Wednesday 21 August 2019

Man with 111 previous convictions threw trolleys in way of gardai as they chased him through looted shop

Snow being cleared during Storm Emma
Snow being cleared during Storm Emma
Centra is among the retail chains owed by the Musgrave Group
Rush harbour in North Co Dublin during Storm Emma. Photo: Mark Condren

Fiona Ferguson and Sonya McLean

A Tallaght man arrested following the looting of a Centra during Storm Emma last year has been sentenced to two years in prison with the final year suspended.

John Doyle (38), who has 111 previous convictions, threw trolleys in the path of gardai as they chased him through the shop.

He had only been in the shop for 90 seconds before gardai arrived and found him with three packets of cigarettes.

Doyle, of Russell Drive, Russell Square, pleaded guilty at Dublin Circuit Criminal Court to trespassing at Centra, Kiltalown, Tallaght on March 2, 2018 with the intention of committing theft.

Judge Melanie Greally said that for Doyle to act as he did “during a national emergency” justified a prison sentence.

“Under no circumstances could I consider a non-custodial sentence,” she added.

“It was undoubtedly a very serious incident of anti-social and destructive behaviour, which brought shame on his community and his family,” the judge said.

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Centra is among the retail chains owed by the Musgrave Group

She accepted that Doyle had a long-term partner who was “very prosocial and intolerant of his past bad behaviour and is a very positive influence on him” and also accepted that he was a devoted family man and father.

Judge Greally said she was taking into account Doyle's expression of remorse, his efforts to rehabilitate and a large number of testimonials and references handed in on his behalf before she suspended the final 12 months of a two-year sentence.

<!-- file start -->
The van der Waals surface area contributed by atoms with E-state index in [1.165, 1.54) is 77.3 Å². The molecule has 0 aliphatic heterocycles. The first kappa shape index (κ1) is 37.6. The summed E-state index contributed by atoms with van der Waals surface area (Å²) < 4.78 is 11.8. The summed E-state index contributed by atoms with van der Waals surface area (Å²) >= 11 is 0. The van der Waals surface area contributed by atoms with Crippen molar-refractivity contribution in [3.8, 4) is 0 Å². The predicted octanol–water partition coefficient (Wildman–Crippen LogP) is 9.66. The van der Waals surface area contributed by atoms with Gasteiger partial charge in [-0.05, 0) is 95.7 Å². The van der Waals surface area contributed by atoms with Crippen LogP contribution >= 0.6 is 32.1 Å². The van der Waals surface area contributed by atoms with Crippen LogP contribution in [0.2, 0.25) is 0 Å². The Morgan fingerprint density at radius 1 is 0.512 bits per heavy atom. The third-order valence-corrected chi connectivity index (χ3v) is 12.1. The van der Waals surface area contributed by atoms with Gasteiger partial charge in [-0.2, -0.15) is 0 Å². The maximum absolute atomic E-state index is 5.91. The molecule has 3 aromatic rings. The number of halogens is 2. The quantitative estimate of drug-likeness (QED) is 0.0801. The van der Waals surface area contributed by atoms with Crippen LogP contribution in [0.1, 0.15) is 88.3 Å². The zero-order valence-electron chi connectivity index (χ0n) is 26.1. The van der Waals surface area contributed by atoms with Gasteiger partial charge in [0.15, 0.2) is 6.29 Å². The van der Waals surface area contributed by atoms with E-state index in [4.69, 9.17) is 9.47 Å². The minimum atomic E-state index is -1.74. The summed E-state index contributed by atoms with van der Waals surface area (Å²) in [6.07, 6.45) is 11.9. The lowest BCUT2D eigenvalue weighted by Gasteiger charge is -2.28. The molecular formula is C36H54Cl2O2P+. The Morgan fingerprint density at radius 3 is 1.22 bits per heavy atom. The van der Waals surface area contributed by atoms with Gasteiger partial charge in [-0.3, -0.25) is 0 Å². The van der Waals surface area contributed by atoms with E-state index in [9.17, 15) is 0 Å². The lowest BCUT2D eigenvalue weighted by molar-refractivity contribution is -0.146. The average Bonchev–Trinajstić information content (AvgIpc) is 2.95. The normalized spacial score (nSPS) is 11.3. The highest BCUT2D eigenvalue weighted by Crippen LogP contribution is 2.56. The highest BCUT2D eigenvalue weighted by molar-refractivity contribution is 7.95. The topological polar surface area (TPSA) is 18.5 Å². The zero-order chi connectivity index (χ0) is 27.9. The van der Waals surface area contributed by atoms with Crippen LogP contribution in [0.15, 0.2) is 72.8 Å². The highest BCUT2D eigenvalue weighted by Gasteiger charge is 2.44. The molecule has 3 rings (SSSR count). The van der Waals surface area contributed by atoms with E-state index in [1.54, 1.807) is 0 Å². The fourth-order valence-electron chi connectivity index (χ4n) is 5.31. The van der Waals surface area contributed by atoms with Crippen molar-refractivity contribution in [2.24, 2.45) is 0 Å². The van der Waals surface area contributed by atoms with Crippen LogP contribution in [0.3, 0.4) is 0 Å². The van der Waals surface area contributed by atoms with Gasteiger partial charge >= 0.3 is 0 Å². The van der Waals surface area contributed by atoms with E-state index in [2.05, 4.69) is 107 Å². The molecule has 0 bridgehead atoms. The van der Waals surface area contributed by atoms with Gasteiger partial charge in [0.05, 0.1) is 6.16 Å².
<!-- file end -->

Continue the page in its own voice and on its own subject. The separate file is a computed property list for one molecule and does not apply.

At a previous court sitting, Detective Garda David Jennings said that, shortly before 8pm, during the “atrocious” weather conditions of Storm Emma, garda were told that the security door of a Centra shop had been cut open with a mechanical saw by a group of people.

Gardai made their way as far as they could in a jeep and walked the rest of the way. As they arrived, a large group of people on the road began shouting to people inside, warning them that the gardai were coming.

Det Gda Jennings told Eoghan Cole BL, prosecuting, that the front shutter of the store had been cut open and people were coming out.

Gardai entered the shop and Doyle ran off towards the back of the building, throwing trolleys to obstruct them. He was found crouched down trying to hide in the store room.

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Rush harbour in North Co Dublin during Storm Emma. Photo: Mark Condren

Two other men were found in that area of the shop, one of whom had a sledgehammer.

Doyle's previous convictions include offences such as robbery, burglary, possession of stolen property, road traffic offences and criminal damage.

A co-accused, David Berney (37), of Suncroft Park, Tallaght, has already received an 18-month suspended sentence for his role in the incident.

Det Gda Jennings agreed with Sarah Jane O'Callaghan BL, defending, that 12 or 13 people could be seen coming in and out of the store on infrared CCTV footage and Doyle was identified by “work boots” he was wearing.

He said the majority of the damage had already been done by the time Doyle entered the shop.

It was undoubtedly a very serious incident of anti-social and destructive behaviour, which brought shame on his community and his family. Judge Melanie Greally

Det Gda Jennings agreed Doyle was not there when the shop shutters were cut open and that the cigarette machine had been forced open before he arrived.

Ms O'Callaghan said that certain people looked out of the shop and appeared to beckon others over. It was at that point that Doyle entered the store.

She said Doyle had panicked after seeing gardai and ran, throwing trolleys to slow them down. She said he was deeply ashamed of his actions, which had almost cost him his relationship with his partner.

She said he did not cause the criminal damage in the area of the shop where he was found.

Counsel said that Doyle had a significant past, but was a deeply committed father who had got his life together. She said he was disgusted that he was lured into chaos and lawlessness on the night.

She said he had drink taken on the night and entering the shop had been an “opportunistic and stupid” thing to do.

After hearing evidence last March, Judge Greally had adjourned sentencing and remanded Doyle on continuing bail pending the preparation of a report from the Probation Service.

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